Chartres Mystery School Intensive
The Chartres Mystery School
is a production of Wisdom University out of California. It is patterned after
the original mystery school founded by Bishop Fulbert in 1006, with the necessary additions and adaptations to
make it applicable to the 21st century. The complete program is series of seven of these seven day intensives,
one per year that began in 2006.
We first heard about the school from our friend and teacher Jeremy Taylor, while doing a Dream workshop with
him. Going on little more than Jeremy's brief description and a cursory review of Wisdom U's website we decided
attend – uncharacteristically spontaneous to say the least! But commit we did, and then wondered at the wisdom
of it right up to the time we got there. In hindsight I can now say two things: it was worth everything we put into it,
and I know what called me to go.
If I were asked to write a mission statement for the Mystery School it would go like this: "The purpose of this
school is to empower and inspire servant leaders to serve in their own ways the transmutation of the coming global
crisis into a profound evolutionary shift for our species." This is certainly what it did for me, through the magic of
the place and the brilliance of the facilitators.
The facilitators I feature below, are the folks that I had the most direct personal contact with, many others however
made the school what it is. Jim Garrison
is the president of Wisdom University
under who's umbrella the school runs.
The whole idea for the school was put together by Jim and Andrew Harvey. Lauren Artress deserves special mention for
her knowledge of the Cathedral and her ability to gain exclusive access to it for the school. Other notable contributors:
Lynn Bell, Rabbi Rami Shapiro, Valerie, Paul Ray, Karuna Erickson, Kim Rosen, and Caroline Myss. Bob Meyer
(a.k.a. Robert de Chartres) handled the very significant amount of administration that was behind the smooth running of
has played a significant part in my personal growth in recent times. Through his workshops and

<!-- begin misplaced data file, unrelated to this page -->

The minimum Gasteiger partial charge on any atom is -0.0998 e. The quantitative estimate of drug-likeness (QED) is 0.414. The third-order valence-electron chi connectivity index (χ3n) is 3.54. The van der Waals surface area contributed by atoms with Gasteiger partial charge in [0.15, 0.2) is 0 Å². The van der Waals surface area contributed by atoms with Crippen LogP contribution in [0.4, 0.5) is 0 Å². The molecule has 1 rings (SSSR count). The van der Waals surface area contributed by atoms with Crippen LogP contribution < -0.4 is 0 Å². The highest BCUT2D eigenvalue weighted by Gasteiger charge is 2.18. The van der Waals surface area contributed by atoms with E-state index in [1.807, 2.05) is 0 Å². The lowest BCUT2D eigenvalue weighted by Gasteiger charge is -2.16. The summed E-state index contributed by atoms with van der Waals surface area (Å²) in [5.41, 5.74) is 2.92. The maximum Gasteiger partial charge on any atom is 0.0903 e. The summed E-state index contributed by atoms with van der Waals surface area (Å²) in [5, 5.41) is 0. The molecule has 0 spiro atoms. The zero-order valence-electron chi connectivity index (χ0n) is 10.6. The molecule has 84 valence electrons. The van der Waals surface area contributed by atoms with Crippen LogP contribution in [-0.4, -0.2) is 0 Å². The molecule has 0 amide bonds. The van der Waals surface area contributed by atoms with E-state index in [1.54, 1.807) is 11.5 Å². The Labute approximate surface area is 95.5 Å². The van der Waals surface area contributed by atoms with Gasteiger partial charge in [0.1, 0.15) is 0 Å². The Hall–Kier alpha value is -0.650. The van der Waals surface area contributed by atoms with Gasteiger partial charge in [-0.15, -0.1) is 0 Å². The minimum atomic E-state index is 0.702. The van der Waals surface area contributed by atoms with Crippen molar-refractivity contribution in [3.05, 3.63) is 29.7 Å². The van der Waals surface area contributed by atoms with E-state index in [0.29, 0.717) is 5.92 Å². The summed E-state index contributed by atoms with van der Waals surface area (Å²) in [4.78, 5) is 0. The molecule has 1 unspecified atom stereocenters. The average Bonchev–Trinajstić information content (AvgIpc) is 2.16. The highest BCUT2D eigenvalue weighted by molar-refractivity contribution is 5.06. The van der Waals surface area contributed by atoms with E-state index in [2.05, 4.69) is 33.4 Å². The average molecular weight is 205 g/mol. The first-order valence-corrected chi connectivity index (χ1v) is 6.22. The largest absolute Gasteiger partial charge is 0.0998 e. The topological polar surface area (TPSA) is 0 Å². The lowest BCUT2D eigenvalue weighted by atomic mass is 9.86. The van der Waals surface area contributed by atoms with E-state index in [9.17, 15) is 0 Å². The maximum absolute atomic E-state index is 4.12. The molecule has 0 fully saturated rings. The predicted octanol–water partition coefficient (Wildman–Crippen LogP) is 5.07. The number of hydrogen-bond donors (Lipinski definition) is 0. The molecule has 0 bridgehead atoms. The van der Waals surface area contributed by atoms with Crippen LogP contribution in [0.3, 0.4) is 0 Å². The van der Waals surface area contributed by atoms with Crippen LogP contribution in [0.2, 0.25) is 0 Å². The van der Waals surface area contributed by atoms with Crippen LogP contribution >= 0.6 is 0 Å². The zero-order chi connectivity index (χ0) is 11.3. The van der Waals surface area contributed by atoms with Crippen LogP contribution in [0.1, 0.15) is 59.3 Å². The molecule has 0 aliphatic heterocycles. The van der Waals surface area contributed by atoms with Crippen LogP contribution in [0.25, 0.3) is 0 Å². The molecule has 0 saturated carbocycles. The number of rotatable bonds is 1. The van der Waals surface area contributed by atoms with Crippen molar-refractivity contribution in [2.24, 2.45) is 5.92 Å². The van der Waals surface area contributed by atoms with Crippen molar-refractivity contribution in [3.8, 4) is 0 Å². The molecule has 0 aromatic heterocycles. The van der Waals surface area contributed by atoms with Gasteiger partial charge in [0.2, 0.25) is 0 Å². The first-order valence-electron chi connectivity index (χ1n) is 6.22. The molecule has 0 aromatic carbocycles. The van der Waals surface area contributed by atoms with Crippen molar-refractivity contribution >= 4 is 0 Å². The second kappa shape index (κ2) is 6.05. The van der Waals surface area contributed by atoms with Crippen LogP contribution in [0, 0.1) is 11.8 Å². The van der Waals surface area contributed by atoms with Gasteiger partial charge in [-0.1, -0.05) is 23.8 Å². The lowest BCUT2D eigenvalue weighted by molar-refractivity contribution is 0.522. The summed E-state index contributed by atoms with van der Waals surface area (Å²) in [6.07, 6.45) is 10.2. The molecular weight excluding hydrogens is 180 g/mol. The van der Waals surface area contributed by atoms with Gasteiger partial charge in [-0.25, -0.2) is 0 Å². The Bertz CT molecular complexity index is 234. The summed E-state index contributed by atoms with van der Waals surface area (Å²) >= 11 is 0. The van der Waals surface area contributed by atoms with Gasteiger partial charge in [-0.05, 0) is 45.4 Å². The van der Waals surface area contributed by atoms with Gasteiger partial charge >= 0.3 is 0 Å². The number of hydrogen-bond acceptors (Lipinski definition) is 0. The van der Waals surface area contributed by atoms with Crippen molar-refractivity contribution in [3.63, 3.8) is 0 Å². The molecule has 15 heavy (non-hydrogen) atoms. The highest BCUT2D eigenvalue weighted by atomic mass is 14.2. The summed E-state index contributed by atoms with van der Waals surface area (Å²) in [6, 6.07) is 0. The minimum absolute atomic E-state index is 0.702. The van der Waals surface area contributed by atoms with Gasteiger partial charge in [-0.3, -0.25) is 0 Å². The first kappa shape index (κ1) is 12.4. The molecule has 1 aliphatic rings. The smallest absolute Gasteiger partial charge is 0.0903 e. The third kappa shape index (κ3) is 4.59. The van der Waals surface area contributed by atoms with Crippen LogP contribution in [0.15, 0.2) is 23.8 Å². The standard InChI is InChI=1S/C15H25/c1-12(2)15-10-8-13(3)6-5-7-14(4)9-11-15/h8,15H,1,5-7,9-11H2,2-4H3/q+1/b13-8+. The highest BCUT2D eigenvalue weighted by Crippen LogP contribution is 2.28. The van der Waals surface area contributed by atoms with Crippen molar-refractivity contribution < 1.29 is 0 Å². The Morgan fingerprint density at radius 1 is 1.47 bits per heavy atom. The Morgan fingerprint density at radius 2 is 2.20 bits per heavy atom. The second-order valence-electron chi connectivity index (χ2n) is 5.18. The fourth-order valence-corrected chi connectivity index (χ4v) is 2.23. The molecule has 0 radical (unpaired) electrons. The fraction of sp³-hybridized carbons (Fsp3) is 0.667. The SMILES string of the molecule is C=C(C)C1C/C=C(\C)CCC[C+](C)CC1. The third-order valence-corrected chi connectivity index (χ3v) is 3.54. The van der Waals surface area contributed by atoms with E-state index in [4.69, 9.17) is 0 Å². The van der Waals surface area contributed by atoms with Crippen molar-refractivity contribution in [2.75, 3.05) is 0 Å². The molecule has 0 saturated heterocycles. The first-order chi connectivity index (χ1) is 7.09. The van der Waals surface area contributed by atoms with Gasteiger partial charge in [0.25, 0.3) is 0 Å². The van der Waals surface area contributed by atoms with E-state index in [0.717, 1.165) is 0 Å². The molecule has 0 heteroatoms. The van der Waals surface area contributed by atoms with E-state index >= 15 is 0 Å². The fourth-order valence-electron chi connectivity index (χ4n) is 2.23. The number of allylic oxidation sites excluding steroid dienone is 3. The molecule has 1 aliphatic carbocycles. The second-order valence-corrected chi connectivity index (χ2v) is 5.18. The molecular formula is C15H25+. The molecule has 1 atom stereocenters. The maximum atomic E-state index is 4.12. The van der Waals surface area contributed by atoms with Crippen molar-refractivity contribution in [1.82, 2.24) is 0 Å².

his book (Where People Fly and Water Runs Uphill) he has helped me gain vastly greater access to the information
embedded in my dreams. He is an awesome teacher, a subtle but powerful facilitator and a delightful friend. During the
general sessions at the school he often brought a much needed dissenting voice to the room, in particular pointing
out the collective avoidance of the need to embrace the shadow in order to do the work of the light. In the break-out
sessions he led in the afternoons, his encyclopedic knowledge, humour and gentle guidance opened the door of the
unconscious to many of us.
" 'Spiritual Progress', is directly
dependent on the
and willingness to descent into personal and collective 'Darkness'." Jeremy Taylor
My first awareness of Andrew Harvey
was as the author of the book "Return to the Mother" which I read about 10 years ago. I really valued that book, but lost
track of what Andrew was up to until last January when Anodea Judith showed his dvd "Sacred Activism" at one of her
workshops. It is a profound view of the state of our species. Andrew is in my mind a mystic for our times. He does not restrict himself
to any one mystical spiritual tradition, but draws on an eclectic background in Hinduism, Sufism and Christianity.
He is a great lover of both God and Goddess and is eminently capable of facilitating others to connect with them.
He is also a wonderfully warm, contactful and witty companion at dinner, as we had the privilege of experiencing.
"Finally we have come to a crisis severe enough to
defeat the boundless agility of our narcissism." Andrew Harvey
Apela Colorado ,was not someone I had
any experience of before going to Chartres. My enjoyment of her ceremonies and my general affinity for native
people caused me to pursue having dinner with her and her charming daughter. At dinner I discovered specifically